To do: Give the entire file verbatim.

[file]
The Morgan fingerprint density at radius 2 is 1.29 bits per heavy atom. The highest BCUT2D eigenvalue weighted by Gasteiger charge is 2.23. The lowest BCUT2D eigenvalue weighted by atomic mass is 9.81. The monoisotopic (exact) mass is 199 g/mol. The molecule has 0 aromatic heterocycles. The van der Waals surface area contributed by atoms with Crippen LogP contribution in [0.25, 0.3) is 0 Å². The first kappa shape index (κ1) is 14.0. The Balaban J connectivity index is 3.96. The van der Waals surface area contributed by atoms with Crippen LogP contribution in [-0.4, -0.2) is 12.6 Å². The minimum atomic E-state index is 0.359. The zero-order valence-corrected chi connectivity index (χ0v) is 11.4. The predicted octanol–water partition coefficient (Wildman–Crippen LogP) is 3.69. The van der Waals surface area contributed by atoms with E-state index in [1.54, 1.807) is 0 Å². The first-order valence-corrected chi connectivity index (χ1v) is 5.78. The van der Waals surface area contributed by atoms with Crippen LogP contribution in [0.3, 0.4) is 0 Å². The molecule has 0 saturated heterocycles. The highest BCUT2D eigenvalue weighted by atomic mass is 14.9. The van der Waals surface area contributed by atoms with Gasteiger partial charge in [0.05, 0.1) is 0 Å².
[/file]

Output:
The Morgan fingerprint density at radius 2 is 1.29 bits per heavy atom. The highest BCUT2D eigenvalue weighted by Gasteiger charge is 2.23. The lowest BCUT2D eigenvalue weighted by atomic mass is 9.81. The monoisotopic (exact) mass is 199 g/mol. The molecule has 0 aromatic heterocycles. The van der Waals surface area contributed by atoms with Crippen LogP contribution in [0.25, 0.3) is 0 Å². The first kappa shape index (κ1) is 14.0. The Balaban J connectivity index is 3.96. The van der Waals surface area contributed by atoms with Crippen LogP contribution in [-0.4, -0.2) is 12.6 Å². The minimum atomic E-state index is 0.359. The zero-order valence-corrected chi connectivity index (χ0v) is 11.4. The predicted octanol–water partition coefficient (Wildman–Crippen LogP) is 3.69. The van der Waals surface area contributed by atoms with E-state index in [1.54, 1.807) is 0 Å². The first-order valence-corrected chi connectivity index (χ1v) is 5.78. The van der Waals surface area contributed by atoms with Crippen LogP contribution in [0.3, 0.4) is 0 Å². The molecule has 0 saturated heterocycles. The highest BCUT2D eigenvalue weighted by atomic mass is 14.9. The van der Waals surface area contributed by atoms with Gasteiger partial charge in [0.05, 0.1) is 0 Å².